The Evolution of an About Page

Tell me if this sounds familiar to you:

I just love taking pictures, and there’s nothing more important to me than capturing the images of your wedding day, the most important day of your life. Blah, blah, blah.

I added the blah, blah, blah, part, but I think you get the point. I can’t tell you how many About pages I’ve read that all sound alike. I love what I do. I love your wedding day. I love you. I love love. Etc. An About page should make you stand OUT from the crowd, not sound like everyone else. Whenever I engage in business coaching with a photog or filmmaker, this is one of the first topics I address.

I recently finished up a round of business coaching for Becky Sharpe, a British photographer and filmmaker located in Spain who specializes in weddings. I’m so proud of how far she’s come and I wanted to share with you how her About page evolved. Hopefully you can be inspired.

The Original

Her original page was this one you see below (click image to enlarge it).

The problem with it? Too long and no photo of her. Becky is on the higher end of the fee spectrum, and when you get in that range, clients want to know the person they’re hiring. But even the photo she did include was not very appealing or intriguing. A silhouette of a women putting on mascara with rollers in her hair is not very interesting.

Round 2

After our first coaching call, I talked to her about her About page and gave some suggestions on improving it. The main suggestion was adding a photo of herself. This is what she came up with (click image to enlarge it).

This was better, but we still had work to do. The copy was still too long. Also, the photo really did not do her justice. First, it looked like a friend’s snap shot on holiday. Second, it didn’t illustrate her personality. Becky has this vibrant, energetic and rather irreverent and fun personality (made all the more charming by her British accent. I kept thinking I was talking to Minnie Driver from “Good Will Hunting”.) This photo makes her look like a soccer mom.

Third Time’s a Charm

This is what she finally ended up with (click image to enlarge it).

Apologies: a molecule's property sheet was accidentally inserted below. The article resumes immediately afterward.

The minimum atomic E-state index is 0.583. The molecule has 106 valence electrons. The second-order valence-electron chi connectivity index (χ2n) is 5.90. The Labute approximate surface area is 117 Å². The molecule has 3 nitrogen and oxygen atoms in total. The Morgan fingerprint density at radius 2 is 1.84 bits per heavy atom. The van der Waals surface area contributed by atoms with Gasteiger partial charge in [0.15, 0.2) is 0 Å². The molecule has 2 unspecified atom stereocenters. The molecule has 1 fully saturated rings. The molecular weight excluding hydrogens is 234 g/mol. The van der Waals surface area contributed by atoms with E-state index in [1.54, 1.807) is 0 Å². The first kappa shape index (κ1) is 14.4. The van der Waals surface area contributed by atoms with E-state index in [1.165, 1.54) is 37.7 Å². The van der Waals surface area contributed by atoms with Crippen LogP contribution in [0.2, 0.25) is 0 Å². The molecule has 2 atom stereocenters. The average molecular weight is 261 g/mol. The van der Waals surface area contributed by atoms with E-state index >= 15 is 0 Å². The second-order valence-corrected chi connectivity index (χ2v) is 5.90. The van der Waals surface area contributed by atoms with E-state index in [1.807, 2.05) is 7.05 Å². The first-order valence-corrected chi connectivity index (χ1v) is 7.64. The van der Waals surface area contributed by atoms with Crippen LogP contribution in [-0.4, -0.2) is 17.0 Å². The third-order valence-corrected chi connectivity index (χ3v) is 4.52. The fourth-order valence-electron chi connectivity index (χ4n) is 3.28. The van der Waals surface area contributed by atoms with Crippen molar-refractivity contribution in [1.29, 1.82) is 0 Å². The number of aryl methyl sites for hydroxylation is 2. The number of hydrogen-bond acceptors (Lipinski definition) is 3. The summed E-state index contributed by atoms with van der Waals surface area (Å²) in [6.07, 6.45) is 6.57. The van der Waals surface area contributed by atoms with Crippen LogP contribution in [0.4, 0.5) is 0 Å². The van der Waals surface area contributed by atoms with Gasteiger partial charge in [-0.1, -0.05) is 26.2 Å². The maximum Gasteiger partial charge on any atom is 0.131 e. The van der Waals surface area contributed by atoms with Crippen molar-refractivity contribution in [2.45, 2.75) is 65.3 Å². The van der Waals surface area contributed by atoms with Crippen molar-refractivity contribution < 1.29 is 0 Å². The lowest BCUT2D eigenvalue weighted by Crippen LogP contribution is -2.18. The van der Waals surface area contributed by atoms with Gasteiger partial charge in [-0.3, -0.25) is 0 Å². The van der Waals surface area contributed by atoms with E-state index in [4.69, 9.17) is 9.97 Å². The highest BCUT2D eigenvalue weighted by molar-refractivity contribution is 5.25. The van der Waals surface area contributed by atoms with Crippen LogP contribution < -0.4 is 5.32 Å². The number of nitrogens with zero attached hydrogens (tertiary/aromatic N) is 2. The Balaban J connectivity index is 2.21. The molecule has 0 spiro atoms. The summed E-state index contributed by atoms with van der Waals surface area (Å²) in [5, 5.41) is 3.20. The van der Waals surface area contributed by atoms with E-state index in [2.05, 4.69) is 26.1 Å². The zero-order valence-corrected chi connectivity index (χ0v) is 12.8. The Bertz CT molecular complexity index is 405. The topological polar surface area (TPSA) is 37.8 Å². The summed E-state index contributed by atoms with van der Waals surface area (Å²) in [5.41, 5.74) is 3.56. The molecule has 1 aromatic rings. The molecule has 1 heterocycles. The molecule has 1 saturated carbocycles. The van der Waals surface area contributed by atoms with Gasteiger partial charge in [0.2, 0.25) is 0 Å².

Bingo! IMHO she got it perfect. The copy is great. Short. Sweet. Interesting to read. Engaging. And the collage of photos from her life is perfect. This is an About page people will remember; one that illustrates Becky’s personality, charm, and gives a client the idea of what it may be like to work with her.

The other thing she got right was that she actually hired a designer (Jan Lewis) to make the page for her. As much as we creatives complain about clients trying to do things on their own and that they should be hiring a professional to do, it’s funny how many of us try to do web design on our own. Just because you’re creative and have an eye for photography don’t mean you can design a web page.

Great work Becky! I look forward to seeing how your studio continues to evolve as you rock the wedding market on the coast of Spain.

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19 thoughts on “The Evolution of an About Page

  1. Thats a great, short, sweet article, on an area many of us need help on. I want people to hire me, because of me, because I’m wonderful and fun, and awesome. My about page doesn’t show that.
    Thanks Ron, this was helpful!

    1. Love that idea Tim. Great title. Be my guest. I’ll write the Foreword.

      As far as your inquiry regarding Chris Brogan’s post on the topic, check the third comment down on that post.πŸ™‚

  2. Hey, Ron – came across this via the good folks at Photoshelter, but just wondering; isn’t this going to cause a certain amount of SEO confusion, rather than help people find Becky based on what she does? I mean, if you’re searching for Sharpie, Don McCullin, or long-haired rabbits, you’ll wind up here instead. No?

    Cheers for the insight, it’s still a great page – just wondered about that point.
    R!

    1. That is an excellent question Robert. If this were the only page on her website I’d agree with you. But, she has five or six other web pages, plus her blog. Chances are, her blog will get way more traffic than her main site, as is usually the case with most creative artists who frequently blog, me included. Plus there’s the web page title, description, and meta tags. A good SEO strategy go far, far beyond one’s About page.

      Thanks for asking such a great question.

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